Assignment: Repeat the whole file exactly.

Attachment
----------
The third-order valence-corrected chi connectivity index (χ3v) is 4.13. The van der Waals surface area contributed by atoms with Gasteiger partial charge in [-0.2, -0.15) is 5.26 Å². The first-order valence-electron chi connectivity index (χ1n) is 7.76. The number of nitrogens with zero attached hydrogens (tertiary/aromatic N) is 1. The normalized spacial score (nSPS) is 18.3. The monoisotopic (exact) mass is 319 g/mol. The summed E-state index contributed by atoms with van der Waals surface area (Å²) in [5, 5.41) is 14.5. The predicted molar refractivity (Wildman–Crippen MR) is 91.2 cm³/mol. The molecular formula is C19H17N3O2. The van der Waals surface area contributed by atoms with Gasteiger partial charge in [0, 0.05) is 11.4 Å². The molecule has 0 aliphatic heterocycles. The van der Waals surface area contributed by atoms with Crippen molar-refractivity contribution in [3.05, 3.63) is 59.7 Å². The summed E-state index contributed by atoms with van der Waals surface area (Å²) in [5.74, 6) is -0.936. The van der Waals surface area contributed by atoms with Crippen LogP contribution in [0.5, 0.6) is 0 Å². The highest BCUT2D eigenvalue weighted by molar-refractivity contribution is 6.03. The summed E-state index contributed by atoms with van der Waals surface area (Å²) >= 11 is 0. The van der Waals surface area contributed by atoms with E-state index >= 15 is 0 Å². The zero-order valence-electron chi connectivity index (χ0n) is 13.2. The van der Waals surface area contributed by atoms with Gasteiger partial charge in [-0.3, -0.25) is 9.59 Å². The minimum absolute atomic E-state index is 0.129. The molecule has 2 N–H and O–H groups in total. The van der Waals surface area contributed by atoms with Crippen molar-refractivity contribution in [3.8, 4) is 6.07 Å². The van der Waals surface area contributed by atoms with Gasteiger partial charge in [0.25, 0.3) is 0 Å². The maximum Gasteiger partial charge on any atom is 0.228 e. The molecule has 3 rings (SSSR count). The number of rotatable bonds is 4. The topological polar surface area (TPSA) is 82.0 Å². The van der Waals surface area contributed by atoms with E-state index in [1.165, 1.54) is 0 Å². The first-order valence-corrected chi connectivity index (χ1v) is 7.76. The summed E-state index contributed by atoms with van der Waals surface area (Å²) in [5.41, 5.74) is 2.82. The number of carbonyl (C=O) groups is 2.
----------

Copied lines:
The third-order valence-corrected chi connectivity index (χ3v) is 4.13. The van der Waals surface area contributed by atoms with Gasteiger partial charge in [-0.2, -0.15) is 5.26 Å². The first-order valence-electron chi connectivity index (χ1n) is 7.76. The number of nitrogens with zero attached hydrogens (tertiary/aromatic N) is 1. The normalized spacial score (nSPS) is 18.3. The monoisotopic (exact) mass is 319 g/mol. The summed E-state index contributed by atoms with van der Waals surface area (Å²) in [5, 5.41) is 14.5. The predicted molar refractivity (Wildman–Crippen MR) is 91.2 cm³/mol. The molecular formula is C19H17N3O2. The van der Waals surface area contributed by atoms with Gasteiger partial charge in [0, 0.05) is 11.4 Å². The molecule has 0 aliphatic heterocycles. The van der Waals surface area contributed by atoms with Crippen molar-refractivity contribution in [3.05, 3.63) is 59.7 Å². The summed E-state index contributed by atoms with van der Waals surface area (Å²) in [5.74, 6) is -0.936. The van der Waals surface area contributed by atoms with Crippen LogP contribution in [0.5, 0.6) is 0 Å². The highest BCUT2D eigenvalue weighted by molar-refractivity contribution is 6.03. The summed E-state index contributed by atoms with van der Waals surface area (Å²) >= 11 is 0. The van der Waals surface area contributed by atoms with E-state index >= 15 is 0 Å². The zero-order valence-electron chi connectivity index (χ0n) is 13.2. The van der Waals surface area contributed by atoms with Gasteiger partial charge in [-0.3, -0.25) is 9.59 Å². The minimum absolute atomic E-state index is 0.129. The molecule has 2 N–H and O–H groups in total. The van der Waals surface area contributed by atoms with Crippen molar-refractivity contribution in [3.8, 4) is 6.07 Å². The van der Waals surface area contributed by atoms with Gasteiger partial charge in [0.25, 0.3) is 0 Å². The maximum Gasteiger partial charge on any atom is 0.228 e. The molecule has 3 rings (SSSR count). The number of rotatable bonds is 4. The topological polar surface area (TPSA) is 82.0 Å². The van der Waals surface area contributed by atoms with E-state index in [1.165, 1.54) is 0 Å². The first-order valence-corrected chi connectivity index (χ1v) is 7.76. The summed E-state index contributed by atoms with van der Waals surface area (Å²) in [5.41, 5.74) is 2.82. The number of carbonyl (C=O) groups is 2.